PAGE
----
Part of the reason that writers who are music fans end up writing for publications like this one is that they have strong opinions about the music they love, and they don't see those views expressed anywhere else. This, combined with the naturally contrarian nature of criticizing anything for a living, sometimes leads them to make a mistake in the heat of passion. Or, in this case, a whole bunch of them.
 
 This, then, is an attempt to correct -- or at least refute -- some of the statements made in creating the earlier list. And, of course, to make snide comments about the earlier snide comments.
 
 
 Jane's Addiction's Nothing's Shocking
 Sure, it can be hard not to reflect on the bigger missteps in Perry Farrell's career path (a short list would have to include Porno for Pyros, the latest, terrible Jane's Addiction album, using heroin way after that cultural moment had passed, and most of his hairstyles). Blaming this album for everything that came after it, however, is a bit specious. For a while there, Jane's Addiction was the white teenager's Esperanto -- it was a language that everyone spoke, including the metal heads, the prog rock dorks, the burnouts...even the jam rock guys liked Jane's Addiction for some reason. They were also at least partially responsible for the fact that during a brief, shining early '90s period, rock radio didn't suck. Much.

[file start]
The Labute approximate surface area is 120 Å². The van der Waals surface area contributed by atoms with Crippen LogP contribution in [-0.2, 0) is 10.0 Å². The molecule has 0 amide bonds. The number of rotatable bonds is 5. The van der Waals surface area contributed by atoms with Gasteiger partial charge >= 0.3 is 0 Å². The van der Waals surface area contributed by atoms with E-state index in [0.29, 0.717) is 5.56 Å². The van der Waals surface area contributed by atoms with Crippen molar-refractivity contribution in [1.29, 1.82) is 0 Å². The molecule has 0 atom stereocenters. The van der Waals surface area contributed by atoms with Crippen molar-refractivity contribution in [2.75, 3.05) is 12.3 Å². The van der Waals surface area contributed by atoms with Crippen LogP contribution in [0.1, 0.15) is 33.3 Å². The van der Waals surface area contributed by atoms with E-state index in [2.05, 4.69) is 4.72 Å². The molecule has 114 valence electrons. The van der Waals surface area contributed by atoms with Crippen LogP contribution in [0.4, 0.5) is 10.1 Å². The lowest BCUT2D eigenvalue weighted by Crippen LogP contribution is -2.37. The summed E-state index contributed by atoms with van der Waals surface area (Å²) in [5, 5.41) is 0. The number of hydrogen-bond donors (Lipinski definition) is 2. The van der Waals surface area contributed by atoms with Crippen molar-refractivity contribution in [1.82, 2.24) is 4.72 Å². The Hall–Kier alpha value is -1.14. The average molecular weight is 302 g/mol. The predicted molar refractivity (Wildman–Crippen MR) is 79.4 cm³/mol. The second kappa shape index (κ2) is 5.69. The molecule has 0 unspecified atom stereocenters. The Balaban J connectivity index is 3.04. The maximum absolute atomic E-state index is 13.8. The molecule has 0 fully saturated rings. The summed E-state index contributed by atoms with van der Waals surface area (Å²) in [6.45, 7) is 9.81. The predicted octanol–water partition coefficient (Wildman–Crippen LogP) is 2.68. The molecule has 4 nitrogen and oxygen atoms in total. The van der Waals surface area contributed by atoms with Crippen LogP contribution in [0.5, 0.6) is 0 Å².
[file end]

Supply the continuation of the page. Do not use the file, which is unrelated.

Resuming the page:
The Beatles' Sgt. Pepper's Lonely Hearts Club Band
 Look, if you're going to take a stand against this album, you've got to be prepared to take your licks. Complaints about this record (which, and let's not put too fine a point on it, is without question one of the finest artistic moments of the postwar period, across all media), to my mind, say more about the person complaining than they do about the record. To be fair, my erstwhile colleague did cover his ass ("While every album by The Beatles should be considered essential for anyone interested in rock..."), and while we can all acknowledge that "Being for the Benefit of Mr. Kite" sounds a bit '60s-ish on first listen, it's still stunningly original and brilliant. More scorn should be heaped upon our anonymous contributor, whose "might be as overrated as The Beatles" and "The Beatles started out cool" comments later in the list are signs of a troubled and purposelessly contrarian mind. In my humble opinion. And Ringo's.